Flashback Friday: What do I do with My Dog When…? Part 2

Original Post Date 6/6/2009

The original post this one came from was definitely too long. Here’s the second installment of that info-dump. Catch up with Part I here.

What do I do with my dog when I’m on stage?

It’s one of the questions I asked instructors at lunch today because I’m a singer in the UAH choir and planning on a career in business training and development. That means a lot of time up in front of people, on risers or at a lectern or otherwise pacing strategically in front of an audience of some size. Dogs don’t do well with pacing, and they don’t really fit on risers. So…what do I do with the dog?

As an aside, I ended up going into counseling instead of business development, but I give regular presentations to organizations on service dog access and etiquette and other disability-related issues, so this is still an important part of how I plan for events.

After some back and forth with the instructors about the setup of the UAH performance halls and dressing rooms, we decided that Prada should be crated in the choir room, or unharnessed and left with a trusted friend in the audience. This allows me to work with her within seconds of going on and off stage, minimizing our separation.

TSE places a great deal of emphasis on never separating a service dog from her handler. I lived and breathed by this rule for a long time, stressing over even mere three hours it took for the groomer to clean and trim and spiff up her coat and nails every couple of months. I turned down events where she wouldn’t be comfortable or welcome, my fear that the bond I believed so tentative between us might be severed by her deciding I’d abandoned her. TSE’s explanation that service dogs usually have strong separation anxiety confirmed this.

Anybody see the problem here? This strategy protects the state of anxiety assumed to exist in a dog’s mind and body instead of looking to heal it. But a calm dog, a dog who can self-soothe, whose comfortable sleeping through a separation, is both mentally and physically healthier than one who howls the minute the door closes between them. One can argue that TSE doesn’t have time to teach their graduates how to counsel their dogs through separation anxiety, but I shouldn’t speculate because I know nothing of running an organization of any kind.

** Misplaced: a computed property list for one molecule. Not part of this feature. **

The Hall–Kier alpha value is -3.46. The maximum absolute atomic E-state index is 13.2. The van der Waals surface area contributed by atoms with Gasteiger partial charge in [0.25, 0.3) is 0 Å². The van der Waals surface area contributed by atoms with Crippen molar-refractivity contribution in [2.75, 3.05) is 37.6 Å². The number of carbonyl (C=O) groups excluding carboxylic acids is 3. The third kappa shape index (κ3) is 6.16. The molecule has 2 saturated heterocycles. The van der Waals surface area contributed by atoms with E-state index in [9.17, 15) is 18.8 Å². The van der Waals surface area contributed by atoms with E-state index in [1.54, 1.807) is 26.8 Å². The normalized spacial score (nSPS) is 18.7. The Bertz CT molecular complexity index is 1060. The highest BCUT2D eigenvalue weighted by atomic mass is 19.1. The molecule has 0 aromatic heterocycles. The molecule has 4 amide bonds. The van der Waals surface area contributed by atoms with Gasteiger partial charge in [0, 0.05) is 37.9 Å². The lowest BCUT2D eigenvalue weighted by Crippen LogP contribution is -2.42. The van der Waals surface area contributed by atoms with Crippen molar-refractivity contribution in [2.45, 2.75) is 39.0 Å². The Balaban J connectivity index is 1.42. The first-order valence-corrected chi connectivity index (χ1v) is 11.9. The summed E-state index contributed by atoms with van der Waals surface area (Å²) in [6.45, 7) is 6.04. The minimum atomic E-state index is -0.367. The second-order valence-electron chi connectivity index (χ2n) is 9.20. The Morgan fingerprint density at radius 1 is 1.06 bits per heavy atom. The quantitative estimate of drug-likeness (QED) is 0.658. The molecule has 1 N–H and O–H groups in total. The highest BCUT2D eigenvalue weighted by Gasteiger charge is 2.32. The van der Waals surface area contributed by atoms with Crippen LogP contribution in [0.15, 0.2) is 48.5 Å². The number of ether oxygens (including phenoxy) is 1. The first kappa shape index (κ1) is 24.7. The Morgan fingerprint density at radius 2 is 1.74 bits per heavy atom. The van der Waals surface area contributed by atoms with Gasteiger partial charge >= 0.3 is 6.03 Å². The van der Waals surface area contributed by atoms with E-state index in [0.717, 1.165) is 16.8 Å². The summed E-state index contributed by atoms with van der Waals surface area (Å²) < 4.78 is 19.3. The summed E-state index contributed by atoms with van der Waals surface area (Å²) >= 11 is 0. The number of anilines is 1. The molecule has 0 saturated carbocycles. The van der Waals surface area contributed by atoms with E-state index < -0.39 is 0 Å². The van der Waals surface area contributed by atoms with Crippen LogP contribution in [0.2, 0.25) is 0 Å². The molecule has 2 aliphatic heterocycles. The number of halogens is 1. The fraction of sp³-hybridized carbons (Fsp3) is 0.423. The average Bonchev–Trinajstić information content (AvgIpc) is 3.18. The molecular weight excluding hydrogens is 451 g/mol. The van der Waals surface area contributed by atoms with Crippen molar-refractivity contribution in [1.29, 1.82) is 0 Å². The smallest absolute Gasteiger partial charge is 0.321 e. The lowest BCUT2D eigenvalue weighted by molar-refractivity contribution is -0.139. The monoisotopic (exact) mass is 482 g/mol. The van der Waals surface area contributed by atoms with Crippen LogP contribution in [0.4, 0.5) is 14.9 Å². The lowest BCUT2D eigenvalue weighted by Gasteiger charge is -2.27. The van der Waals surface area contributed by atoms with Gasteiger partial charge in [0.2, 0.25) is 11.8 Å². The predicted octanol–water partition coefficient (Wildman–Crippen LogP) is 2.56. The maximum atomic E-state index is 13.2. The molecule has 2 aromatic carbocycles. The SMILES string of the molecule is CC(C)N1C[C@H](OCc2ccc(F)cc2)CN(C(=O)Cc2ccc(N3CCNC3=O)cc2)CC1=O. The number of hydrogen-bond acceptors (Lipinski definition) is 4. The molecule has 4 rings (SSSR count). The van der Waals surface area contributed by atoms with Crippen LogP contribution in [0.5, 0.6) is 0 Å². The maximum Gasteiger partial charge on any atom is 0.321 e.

What I do know is that these days I don’t worry about Greta being left alone. When she’s at the groomer I get “mommy time.” Due to her mental health and physical health issues I’ve had to go back to work with her curled up on my bed at home. And you know what? She’s still making recovery progress and still greets me at the door every afternoon. Our bond is fine.

So these days my strategy looks a little different. When I give talks on service dog access or disability rights, and maybe someday if I take on teaching future counselors (one of many things I’d like to do when I grow up), I ask the host about the venue. I see it in advance if possible. And I don’t pace strategically.

I ask Greta to lie down, drop her leash, and step on it, and then stand my ground and deliver my talk. If I need to move, I tell her with a hand signal to rest. She usually shifts her posture so she can watch me move, but I rarely step more than one or two paces away. Free movement isn’t something you should do a lot of when you can’t see one step in front of the other, I’ve learned.

This is actually Part 3 in my series (click Here for part 1). I moved material around because I ran out of emotional energy and part 2 is about service dog access laws. It’s something I’d like to put a lot of research into so I can cite specific segments of the Americans with Disabilities Act. I knew I wouldn’t do a good job of that this week, so you get a short treatise on whether or not to handle canine anxiety like a problem.

With that in mind, your favorite blindfluencer says you should take two separate 30-minute breaks for yourself this weekend. How hard can that be?

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